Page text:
While many people, myself included, are big fans of the 2009 Topps Design, Upper Deck's praise has been comparatively muted. Well, I'm here to set the record straight. Upper Deck did two things very, very right this year that Topps did very, very wrong.
1. Curtis Granderson
Topps does not have a Curtis Granderson base card in Series 1. That is an absolute travesty that I recommend that the rectify in the future. In Granderson's history in Topps (2006-2009) he has only made Series 1 once--in 2008 when he was the very last card in the deck, #330. Meanwhile, Upper Deck not only includes a Granderson base card, but rightfully recognizes his accomplishments on last year's team.
|2009 Upper Deck #131 Curtis Granderson|
|2009 Upper Deck #437 Team Leaders|
To Topps' credit, they do have a Turkey Red insert of Granderson to go along with his relic and jersey cards, but come on! No Base Card? Who do they think he is--Derek Jeter?
Topps continued to employ the Golden Ratio for Tigers, giving us fans 9 whole cards of the team, two of which (Renteria & Joyce) are no longer with us. Sure, there are 10 when you count the Cobb SP, but I like talking about things like Golden Ratios, so let's ignore that for the time being. Meanwhile, Upper Deck has chosen to give us 19 delightful Tigers cards. Sure, that is like death to a collector, giving you one lone card on a new page, but it's no worse than Topps, when you add in the Cobb (the Time-Being is now over, it seems) and there are twice as many! While Topps has done a fantastic job with their photography and design this year, a few shots from Upper Deck really jumped off the card to me:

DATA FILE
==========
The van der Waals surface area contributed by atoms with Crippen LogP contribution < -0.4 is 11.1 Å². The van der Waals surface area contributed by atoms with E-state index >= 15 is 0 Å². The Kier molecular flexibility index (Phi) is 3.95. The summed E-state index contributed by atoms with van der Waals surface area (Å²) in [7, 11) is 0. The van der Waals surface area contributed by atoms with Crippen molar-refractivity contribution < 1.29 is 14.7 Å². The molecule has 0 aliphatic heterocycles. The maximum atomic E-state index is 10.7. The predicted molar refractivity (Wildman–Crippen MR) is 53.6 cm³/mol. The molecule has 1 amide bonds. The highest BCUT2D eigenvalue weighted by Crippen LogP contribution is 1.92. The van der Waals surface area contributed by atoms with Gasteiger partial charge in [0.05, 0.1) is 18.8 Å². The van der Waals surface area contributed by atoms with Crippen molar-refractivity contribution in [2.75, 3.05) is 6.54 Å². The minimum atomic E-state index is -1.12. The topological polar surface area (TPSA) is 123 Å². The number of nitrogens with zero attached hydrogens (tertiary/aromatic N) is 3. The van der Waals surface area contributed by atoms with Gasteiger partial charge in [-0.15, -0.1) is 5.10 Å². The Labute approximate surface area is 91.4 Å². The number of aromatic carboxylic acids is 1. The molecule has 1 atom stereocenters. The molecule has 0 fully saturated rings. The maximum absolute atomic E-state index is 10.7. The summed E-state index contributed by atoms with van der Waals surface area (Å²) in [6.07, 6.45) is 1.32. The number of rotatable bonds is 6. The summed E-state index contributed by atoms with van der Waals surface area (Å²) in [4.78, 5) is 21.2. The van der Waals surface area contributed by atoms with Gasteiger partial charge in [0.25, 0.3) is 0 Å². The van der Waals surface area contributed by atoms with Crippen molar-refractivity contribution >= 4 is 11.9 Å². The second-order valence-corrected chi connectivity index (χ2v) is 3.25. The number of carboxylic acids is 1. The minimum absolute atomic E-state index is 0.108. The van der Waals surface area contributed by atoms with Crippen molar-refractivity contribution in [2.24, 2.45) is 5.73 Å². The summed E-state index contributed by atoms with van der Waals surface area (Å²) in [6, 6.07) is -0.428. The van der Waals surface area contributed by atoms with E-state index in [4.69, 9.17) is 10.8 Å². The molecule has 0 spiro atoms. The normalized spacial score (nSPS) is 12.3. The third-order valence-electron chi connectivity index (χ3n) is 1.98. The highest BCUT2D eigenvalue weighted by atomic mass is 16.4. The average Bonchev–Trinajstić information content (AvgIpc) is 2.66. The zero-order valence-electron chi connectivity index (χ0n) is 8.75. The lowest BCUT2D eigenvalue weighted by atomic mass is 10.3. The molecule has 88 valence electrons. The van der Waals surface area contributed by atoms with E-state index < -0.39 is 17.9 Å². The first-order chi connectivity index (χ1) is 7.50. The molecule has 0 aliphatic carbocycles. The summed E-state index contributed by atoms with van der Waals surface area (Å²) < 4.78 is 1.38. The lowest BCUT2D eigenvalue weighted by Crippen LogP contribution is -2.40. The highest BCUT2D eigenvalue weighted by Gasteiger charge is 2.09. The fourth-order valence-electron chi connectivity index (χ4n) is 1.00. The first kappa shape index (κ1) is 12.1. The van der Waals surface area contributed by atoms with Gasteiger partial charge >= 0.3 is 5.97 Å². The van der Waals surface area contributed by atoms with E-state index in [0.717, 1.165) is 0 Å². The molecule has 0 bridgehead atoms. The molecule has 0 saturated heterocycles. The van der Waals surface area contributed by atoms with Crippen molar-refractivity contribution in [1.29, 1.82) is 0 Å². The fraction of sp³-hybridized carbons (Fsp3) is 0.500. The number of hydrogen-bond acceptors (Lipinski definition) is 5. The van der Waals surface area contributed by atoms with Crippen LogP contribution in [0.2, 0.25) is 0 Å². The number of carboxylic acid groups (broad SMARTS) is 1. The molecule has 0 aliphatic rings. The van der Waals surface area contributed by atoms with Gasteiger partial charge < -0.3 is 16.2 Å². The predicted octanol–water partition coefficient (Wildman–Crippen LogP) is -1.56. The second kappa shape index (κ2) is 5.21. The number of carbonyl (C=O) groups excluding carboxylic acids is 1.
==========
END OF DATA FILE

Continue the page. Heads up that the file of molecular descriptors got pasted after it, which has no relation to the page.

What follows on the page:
The much maligned Dontrelle Willis in one of the more entertaining pictures you'll see. Here he is, in the midst of dialogue with Barney Stinson
Barney: Dontrelle, Dontrelle, right here. You keep pitching it in the same place. You're in a rut. And I am a rut buster. I'm going to bust your rut. Throw strikes.
Dontrelle: It's not a rut, its a routine, and I like it.
Barney: And what's the first part of rut-tine?
|2009 Upper Deck Dontrelle Seeks the Strike Zone|
In one of Upper Deck's bizarre future predictors cards, they accidentally turned Gary Sheffield's 500th Home Run into a base card. Here he is, looking the way we wish he had looked for all of the last two years. You heard it here first (maybe?), I'm calling a BIG year for Sheff in 2009, starting with Home Run #500 on Opening Day (or, in the first week. Relax.)
|2009 Upper DeckSheff Hits a Ball that will Never Come Down|
In one of the truly great shots in this set, Placido Polanco displays his Gold Glove talent. Perhaps one of the most under-appreciated players in the game, Polanco's excellent defense and consistently consistent offense will make him an invaluable piece of the puzzle in '09.
|2009 Upper Deck Polanco's Head Gives Him Perfect Balance|
In all, I really do like the 2009 Upper Deck set, from a Tiger perspective. Sure, maybe 19 cards is overkill for a last place team, but 9 cards from Topps is a bit insulting. Here's to making it up in Series 2, and continued excellence from Upper Deck. By the end of 2009 I'm hoping that both sets fully showcase the Tigers' World Series Run! I'll leave you now, with a wonderfully bittersweet ending.
"The Rollercoaster" Todd Jones makes what should be his final baseball card appearance, and it couldn't be more fitting. While not the most beloved player in Detroit (My brother and I once stood up and tore our Todd Jones posters in half after he blew a save on Todd Jones poster day), his pleasant demeanor, great usage of self-deprecating humor, and remarkable ability to actually get saves (how, I'll never know) has allowed him to end his career on Tigers Fans' good side. Here he is, giving one last salute goodbye.
|2009 Upper Deck Farewell Todd Jones|